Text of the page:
Posted: September 18, 2012
Voters, confronted by an onslaught of political advertising this year, might not have the time or energy to carefully peruse every issue confronting them on the ballot. With a myriad of possible implications and unspecified consequences, each issue presents challenges for even the politically-minded citizen.
In the battle to make a choice that reflects their actual intention, many voters, quite wisely, follow the money trail back to the groups supporting the measure. Basically, the company an issue keeps often tells quite a story about the intricate workings of that particular legislation.
In California, Proposition 37 has made some less-than-reputable friends. Backed by trial lawyers, this ballot initiative would provide fertile soil for nuisance lawsuits that would further clog an overloaded court system. Skilled at the art of persuasion and expert in the drafting of fine print, the lawyers behind Proposition 37 cloaked a piece of regulation pregnant with potential lawsuits in a veil of fiery rhetoric promoting consumer choice.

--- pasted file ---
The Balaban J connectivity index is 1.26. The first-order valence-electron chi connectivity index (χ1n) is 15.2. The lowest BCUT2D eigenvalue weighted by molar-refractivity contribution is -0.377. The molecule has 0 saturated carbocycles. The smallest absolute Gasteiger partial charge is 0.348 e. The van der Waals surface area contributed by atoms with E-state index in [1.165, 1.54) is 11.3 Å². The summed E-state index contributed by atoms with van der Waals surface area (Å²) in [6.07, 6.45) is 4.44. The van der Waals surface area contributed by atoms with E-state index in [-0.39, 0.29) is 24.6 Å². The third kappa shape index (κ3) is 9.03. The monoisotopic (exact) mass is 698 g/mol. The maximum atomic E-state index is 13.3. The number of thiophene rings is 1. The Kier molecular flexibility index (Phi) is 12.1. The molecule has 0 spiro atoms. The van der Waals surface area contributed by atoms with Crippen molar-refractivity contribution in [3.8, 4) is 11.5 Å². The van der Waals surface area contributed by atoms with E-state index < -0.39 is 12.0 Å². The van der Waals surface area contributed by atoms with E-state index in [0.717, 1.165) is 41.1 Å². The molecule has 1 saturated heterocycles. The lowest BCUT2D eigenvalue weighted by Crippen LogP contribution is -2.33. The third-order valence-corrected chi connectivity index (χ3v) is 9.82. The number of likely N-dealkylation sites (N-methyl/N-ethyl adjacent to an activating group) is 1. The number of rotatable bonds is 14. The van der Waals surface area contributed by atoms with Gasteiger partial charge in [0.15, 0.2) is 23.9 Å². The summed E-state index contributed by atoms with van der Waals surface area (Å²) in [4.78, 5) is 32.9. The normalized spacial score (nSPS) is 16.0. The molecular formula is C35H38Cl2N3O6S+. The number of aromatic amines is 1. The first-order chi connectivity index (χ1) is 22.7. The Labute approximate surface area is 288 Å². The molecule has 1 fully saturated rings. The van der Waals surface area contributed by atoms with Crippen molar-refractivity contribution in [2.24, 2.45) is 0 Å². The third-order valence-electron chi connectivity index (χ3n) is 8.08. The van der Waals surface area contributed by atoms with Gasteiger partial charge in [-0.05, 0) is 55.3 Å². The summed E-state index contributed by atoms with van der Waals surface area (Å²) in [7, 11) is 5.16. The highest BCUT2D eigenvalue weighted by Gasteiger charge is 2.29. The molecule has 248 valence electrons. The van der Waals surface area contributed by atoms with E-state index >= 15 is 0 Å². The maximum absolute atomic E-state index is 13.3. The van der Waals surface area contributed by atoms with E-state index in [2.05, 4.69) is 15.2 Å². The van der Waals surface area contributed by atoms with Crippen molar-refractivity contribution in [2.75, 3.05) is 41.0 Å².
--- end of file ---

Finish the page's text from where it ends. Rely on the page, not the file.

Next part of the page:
In reality, the lawyers’ pocketbooks would get fatter if the proposition passes. America’s consumers would pay for the dubious labeling scheme with true costs of this law reflected in every grocery checkout lane, contributing to massive settlements the lawyers anticipate with every food purchase they make.
Take a long, critical look at the facts. Trial lawyers, not generally a group known for their charitable nature, have no vested interest in backing Proposition 37 unless it stands to provide another avenue in which to practice their craft. In the end, consumers stand to pay repeatedly should they give the labeling-law that they have crafted the benefit of the doubt.
So, watch the company Proposition 37 keeps. It may look like the good-hearted girl-next-door, but it runs around with a notoriously disreputable crew.